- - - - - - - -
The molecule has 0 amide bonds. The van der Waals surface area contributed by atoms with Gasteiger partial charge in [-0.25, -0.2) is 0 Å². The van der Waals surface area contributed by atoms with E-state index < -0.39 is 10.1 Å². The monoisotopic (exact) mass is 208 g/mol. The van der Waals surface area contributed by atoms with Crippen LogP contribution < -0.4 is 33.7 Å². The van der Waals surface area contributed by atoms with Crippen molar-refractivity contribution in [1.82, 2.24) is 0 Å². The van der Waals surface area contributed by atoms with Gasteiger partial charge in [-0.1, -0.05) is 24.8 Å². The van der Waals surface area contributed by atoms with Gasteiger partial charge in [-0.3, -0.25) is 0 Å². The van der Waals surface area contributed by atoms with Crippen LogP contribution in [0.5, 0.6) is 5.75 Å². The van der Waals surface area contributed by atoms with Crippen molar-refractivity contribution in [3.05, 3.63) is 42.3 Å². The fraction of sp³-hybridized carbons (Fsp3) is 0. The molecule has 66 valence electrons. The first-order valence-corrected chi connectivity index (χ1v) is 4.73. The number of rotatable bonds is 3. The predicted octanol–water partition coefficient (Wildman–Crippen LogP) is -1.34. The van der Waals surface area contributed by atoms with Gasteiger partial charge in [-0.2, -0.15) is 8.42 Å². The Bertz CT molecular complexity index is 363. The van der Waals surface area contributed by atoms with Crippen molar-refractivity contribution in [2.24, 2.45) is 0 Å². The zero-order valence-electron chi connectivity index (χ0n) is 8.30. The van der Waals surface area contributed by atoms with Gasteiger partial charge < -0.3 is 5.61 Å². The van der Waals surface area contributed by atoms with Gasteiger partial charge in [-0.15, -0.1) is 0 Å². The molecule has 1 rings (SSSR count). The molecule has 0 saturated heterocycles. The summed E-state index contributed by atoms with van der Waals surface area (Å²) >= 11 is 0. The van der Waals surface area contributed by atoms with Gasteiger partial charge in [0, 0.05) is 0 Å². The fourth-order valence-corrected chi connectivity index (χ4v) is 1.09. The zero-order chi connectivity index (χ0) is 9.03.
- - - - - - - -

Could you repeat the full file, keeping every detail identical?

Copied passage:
The molecule has 0 amide bonds. The van der Waals surface area contributed by atoms with Gasteiger partial charge in [-0.25, -0.2) is 0 Å². The van der Waals surface area contributed by atoms with E-state index < -0.39 is 10.1 Å². The monoisotopic (exact) mass is 208 g/mol. The van der Waals surface area contributed by atoms with Crippen LogP contribution < -0.4 is 33.7 Å². The van der Waals surface area contributed by atoms with Crippen molar-refractivity contribution in [1.82, 2.24) is 0 Å². The van der Waals surface area contributed by atoms with Gasteiger partial charge in [-0.1, -0.05) is 24.8 Å². The van der Waals surface area contributed by atoms with Gasteiger partial charge in [-0.3, -0.25) is 0 Å². The van der Waals surface area contributed by atoms with Crippen LogP contribution in [0.5, 0.6) is 5.75 Å². The van der Waals surface area contributed by atoms with Crippen molar-refractivity contribution in [3.05, 3.63) is 42.3 Å². The fraction of sp³-hybridized carbons (Fsp3) is 0. The molecule has 66 valence electrons. The first-order valence-corrected chi connectivity index (χ1v) is 4.73. The number of rotatable bonds is 3. The predicted octanol–water partition coefficient (Wildman–Crippen LogP) is -1.34. The van der Waals surface area contributed by atoms with Gasteiger partial charge in [-0.2, -0.15) is 8.42 Å². The Bertz CT molecular complexity index is 363. The van der Waals surface area contributed by atoms with Crippen molar-refractivity contribution in [2.24, 2.45) is 0 Å². The zero-order valence-electron chi connectivity index (χ0n) is 8.30. The van der Waals surface area contributed by atoms with Gasteiger partial charge < -0.3 is 5.61 Å². The van der Waals surface area contributed by atoms with Gasteiger partial charge in [-0.15, -0.1) is 0 Å². The molecule has 1 rings (SSSR count). The molecule has 0 saturated heterocycles. The summed E-state index contributed by atoms with van der Waals surface area (Å²) >= 11 is 0. The van der Waals surface area contributed by atoms with Gasteiger partial charge in [0, 0.05) is 0 Å². The fourth-order valence-corrected chi connectivity index (χ4v) is 1.09. The zero-order chi connectivity index (χ0) is 9.03.